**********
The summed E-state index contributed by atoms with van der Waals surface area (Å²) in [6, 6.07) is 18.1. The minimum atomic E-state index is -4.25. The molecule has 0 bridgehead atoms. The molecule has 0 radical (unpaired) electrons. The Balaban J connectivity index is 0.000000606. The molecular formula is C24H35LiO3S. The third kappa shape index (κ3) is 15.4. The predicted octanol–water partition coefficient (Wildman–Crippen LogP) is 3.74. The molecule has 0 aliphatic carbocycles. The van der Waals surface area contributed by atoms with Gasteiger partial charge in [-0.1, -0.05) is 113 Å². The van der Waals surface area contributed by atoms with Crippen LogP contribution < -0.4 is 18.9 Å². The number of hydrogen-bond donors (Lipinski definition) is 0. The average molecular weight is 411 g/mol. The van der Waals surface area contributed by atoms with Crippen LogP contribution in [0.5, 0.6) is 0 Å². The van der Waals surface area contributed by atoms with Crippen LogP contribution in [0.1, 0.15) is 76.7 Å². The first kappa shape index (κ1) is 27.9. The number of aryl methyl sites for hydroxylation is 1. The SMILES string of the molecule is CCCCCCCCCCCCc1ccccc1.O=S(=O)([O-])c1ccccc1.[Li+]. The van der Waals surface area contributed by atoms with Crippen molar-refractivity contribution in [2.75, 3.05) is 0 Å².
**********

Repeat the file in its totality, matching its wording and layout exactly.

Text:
The summed E-state index contributed by atoms with van der Waals surface area (Å²) in [6, 6.07) is 18.1. The minimum atomic E-state index is -4.25. The molecule has 0 bridgehead atoms. The molecule has 0 radical (unpaired) electrons. The Balaban J connectivity index is 0.000000606. The molecular formula is C24H35LiO3S. The third kappa shape index (κ3) is 15.4. The predicted octanol–water partition coefficient (Wildman–Crippen LogP) is 3.74. The molecule has 0 aliphatic carbocycles. The van der Waals surface area contributed by atoms with Gasteiger partial charge in [-0.1, -0.05) is 113 Å². The van der Waals surface area contributed by atoms with Crippen LogP contribution < -0.4 is 18.9 Å². The number of hydrogen-bond donors (Lipinski definition) is 0. The average molecular weight is 411 g/mol. The van der Waals surface area contributed by atoms with Crippen LogP contribution in [0.5, 0.6) is 0 Å². The van der Waals surface area contributed by atoms with Crippen LogP contribution in [0.1, 0.15) is 76.7 Å². The first kappa shape index (κ1) is 27.9. The number of aryl methyl sites for hydroxylation is 1. The SMILES string of the molecule is CCCCCCCCCCCCc1ccccc1.O=S(=O)([O-])c1ccccc1.[Li+]. The van der Waals surface area contributed by atoms with Crippen molar-refractivity contribution in [2.75, 3.05) is 0 Å².